Women leaders cannot afford to insult, demean each other
Female leaders cannot afford to buttress the toxic narrative that women are their own worst enemies.
Men have been using it to sideline women out of key decision making. Women are not their own worst enemies.
- We are capable of supporting each other, lifting each other up and who knows, perhaps, we just might overwhelmingly elect the first female president!
The most disgusting video I have watched this week is one of an unnamed woman, who, for three agonising minutes, goes ham on Kirinyaga Governor Anne Waiguru.
It is too cringeworthy to repeat verbatim in a national family newspaper, so I will try to be as mild as possible. The woman is vilifying Ms Waiguru for supporting the Building Bridges Initiative (BBI) and questioning Waiguru’s audacity to declare herself the Mount Kenya ‘spokewoman’ (sic). She doesn’t stop there.
She hammers Waiguru for ‘birthing BBI’ and questions the governor’s morality in what is a very bad example of below-the-belt politics. Over the weekend, Laikipia Woman Representative Catherine Waruguru also tried to push a similar narrative, imploring Ms Waiguru to focus on actual childbearing rather than delivering the BBI.
We have also seen women being used by male politicians to insult and disrespect other male politicians using similar below-the-belt tactics. It has been especially shocking to see young women, the likes of Catherine Waruguru, take on political heavyweights in a desperate bid to gain relevance. It has also been shocking to see young female politicians comment on the ‘below-the-belt’ matters of politicians old enough to be their parents. Truly, our politics knows no bounds when it comes to vulgarity and crudeness.
But today, this column is not about Governor Waiguru.
VULGAR AND UNCOUTH
It is about how our politics has alarmingly become dirty, vulgar and uncouth, characterised by embarrassing behaviour engineered to shame fellow politicians. This is not new, neither is it specific to the Kenyan context. What is disturbing is that this kind of politics is now driven and perpetrated by our women leaders, who have taken it upon themselves to tear each other down, this time not behind closed doors, but in the full glare of the cameras. We have also heard of stories where female politicians have set each other up on the Internet, sponsoring dirty tricks designed to paint each other in bad light on social media among other things I am too posh to mention in public.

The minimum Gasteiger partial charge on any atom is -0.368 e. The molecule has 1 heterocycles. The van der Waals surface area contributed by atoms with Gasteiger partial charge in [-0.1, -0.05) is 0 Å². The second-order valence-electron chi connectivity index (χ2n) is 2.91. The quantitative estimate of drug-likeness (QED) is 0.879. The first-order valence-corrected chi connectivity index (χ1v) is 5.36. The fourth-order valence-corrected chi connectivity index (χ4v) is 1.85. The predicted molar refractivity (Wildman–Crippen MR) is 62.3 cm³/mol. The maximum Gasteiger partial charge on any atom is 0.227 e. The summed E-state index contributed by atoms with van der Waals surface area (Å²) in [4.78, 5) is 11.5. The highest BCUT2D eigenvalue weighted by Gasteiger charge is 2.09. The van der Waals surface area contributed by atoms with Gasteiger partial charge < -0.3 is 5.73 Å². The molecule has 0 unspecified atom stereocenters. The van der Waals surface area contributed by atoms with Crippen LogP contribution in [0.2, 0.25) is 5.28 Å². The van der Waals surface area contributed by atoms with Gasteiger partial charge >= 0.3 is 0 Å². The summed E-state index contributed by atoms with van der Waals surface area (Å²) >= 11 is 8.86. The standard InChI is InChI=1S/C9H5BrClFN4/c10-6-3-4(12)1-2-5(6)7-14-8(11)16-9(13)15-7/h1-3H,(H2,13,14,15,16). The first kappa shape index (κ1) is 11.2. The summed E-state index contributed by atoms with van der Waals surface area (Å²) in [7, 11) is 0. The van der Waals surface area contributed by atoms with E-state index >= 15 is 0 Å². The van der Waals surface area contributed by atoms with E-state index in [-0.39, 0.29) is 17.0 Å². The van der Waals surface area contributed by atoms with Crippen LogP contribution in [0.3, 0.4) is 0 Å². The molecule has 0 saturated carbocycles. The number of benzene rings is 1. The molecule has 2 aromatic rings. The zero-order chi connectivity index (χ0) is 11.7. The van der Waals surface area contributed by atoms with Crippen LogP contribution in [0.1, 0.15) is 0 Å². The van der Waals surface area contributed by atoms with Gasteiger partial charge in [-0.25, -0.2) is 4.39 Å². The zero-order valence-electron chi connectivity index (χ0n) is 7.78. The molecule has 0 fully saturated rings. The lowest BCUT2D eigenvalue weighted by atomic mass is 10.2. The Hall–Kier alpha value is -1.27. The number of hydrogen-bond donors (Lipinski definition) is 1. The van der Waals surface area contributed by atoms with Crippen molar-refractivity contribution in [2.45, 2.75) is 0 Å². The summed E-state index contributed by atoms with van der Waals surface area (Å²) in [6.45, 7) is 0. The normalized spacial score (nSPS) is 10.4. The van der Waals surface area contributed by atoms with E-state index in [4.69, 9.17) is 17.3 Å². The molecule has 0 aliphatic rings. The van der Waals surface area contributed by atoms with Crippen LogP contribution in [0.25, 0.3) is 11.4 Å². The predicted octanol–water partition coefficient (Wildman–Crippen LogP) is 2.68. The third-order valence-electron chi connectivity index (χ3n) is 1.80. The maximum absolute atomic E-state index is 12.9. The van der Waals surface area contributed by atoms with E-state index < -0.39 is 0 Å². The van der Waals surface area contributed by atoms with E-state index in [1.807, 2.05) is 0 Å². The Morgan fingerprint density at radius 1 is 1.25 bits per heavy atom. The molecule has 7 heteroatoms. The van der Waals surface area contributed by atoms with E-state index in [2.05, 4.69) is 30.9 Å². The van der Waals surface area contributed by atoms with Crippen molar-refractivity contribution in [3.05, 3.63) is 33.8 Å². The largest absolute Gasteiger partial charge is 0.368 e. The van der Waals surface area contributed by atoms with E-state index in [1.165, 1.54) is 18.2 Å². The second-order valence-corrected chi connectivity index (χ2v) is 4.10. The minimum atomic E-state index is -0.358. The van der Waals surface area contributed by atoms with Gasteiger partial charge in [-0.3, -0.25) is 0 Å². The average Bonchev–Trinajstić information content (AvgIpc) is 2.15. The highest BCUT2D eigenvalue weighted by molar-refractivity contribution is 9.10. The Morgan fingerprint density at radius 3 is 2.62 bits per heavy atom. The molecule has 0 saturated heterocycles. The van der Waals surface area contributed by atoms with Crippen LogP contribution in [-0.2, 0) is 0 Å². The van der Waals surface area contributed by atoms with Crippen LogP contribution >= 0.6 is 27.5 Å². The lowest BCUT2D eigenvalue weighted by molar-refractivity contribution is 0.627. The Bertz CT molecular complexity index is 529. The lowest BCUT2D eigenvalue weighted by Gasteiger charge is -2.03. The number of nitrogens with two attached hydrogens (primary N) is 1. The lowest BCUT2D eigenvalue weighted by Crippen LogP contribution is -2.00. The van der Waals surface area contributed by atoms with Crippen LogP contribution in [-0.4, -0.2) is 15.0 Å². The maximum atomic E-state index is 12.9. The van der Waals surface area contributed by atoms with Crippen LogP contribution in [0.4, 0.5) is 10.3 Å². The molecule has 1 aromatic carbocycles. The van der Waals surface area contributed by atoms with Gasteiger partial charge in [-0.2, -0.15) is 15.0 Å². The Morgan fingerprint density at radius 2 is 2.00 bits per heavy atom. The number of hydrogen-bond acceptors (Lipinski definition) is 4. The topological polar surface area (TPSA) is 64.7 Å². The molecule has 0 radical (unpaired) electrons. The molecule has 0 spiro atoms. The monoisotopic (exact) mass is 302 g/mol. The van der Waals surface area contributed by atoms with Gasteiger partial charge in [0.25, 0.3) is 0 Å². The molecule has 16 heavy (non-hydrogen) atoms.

Before you suggest that male politicians do it too, allow me to hammer my point home. For a country in which women are so heavily underrepresented in our local politics, this kind of shenanigans is the last thing we expect from our female elected leaders. In a country where women who came before us – Wangari Mathaai, Martha Karua and the like – fought so hard to ensure women’s voices were heard and respected, it is not just insulting to us that female politicians are behaving so badly; it also entrenches the patriarchal thought that women are their own worst enemies. I have no problem with our women leaders disagreeing amongst themselves. It would be painfully naïve for me to imagine that they are one big, happy family that agrees on the same ideologies and principles.
What I am asking of these female leaders is to disagree with some decorum and spare us this drama. You are already outnumbered and possibly outsmarted by your male counterparts. The least you could do is stick together as women – disagreements aside – and do for this country what we elected you to do. Men already treat you so badly in Parliament; they insult you, send goons to attack you and even sideline you in national conversations. Why do you want to treat each other so unfairly while you could disagree with some restraint?
Female politicians should leave the below-the-belt politics to men. They do it better anyway. You are our mothers, for God’s sake. You are our big sisters, aunties and daughters and you ought to be different. You ought to make that seat you occupy count for something. Leadership has got to mean something for you, and this is an opportunity for you to show us what we have been missing so far. You are very few and you are in this together so you have no choice but to put your childish differences aside and work towards giving Kenyan women the representation they deserve.
Finally, female leaders cannot afford to buttress the toxic narrative that women are their own worst enemies. Men have been using it to sideline women out of key decision making. Women are not their own worst enemies. We are capable of supporting each other, lifting each other up and who knows, perhaps if we put all this nonsense behind us, we just might overwhelmingly elect the first female president!
Ms Chege is the director of the Innovation Centre at Aga Khan University Graduate School of Media and Communications;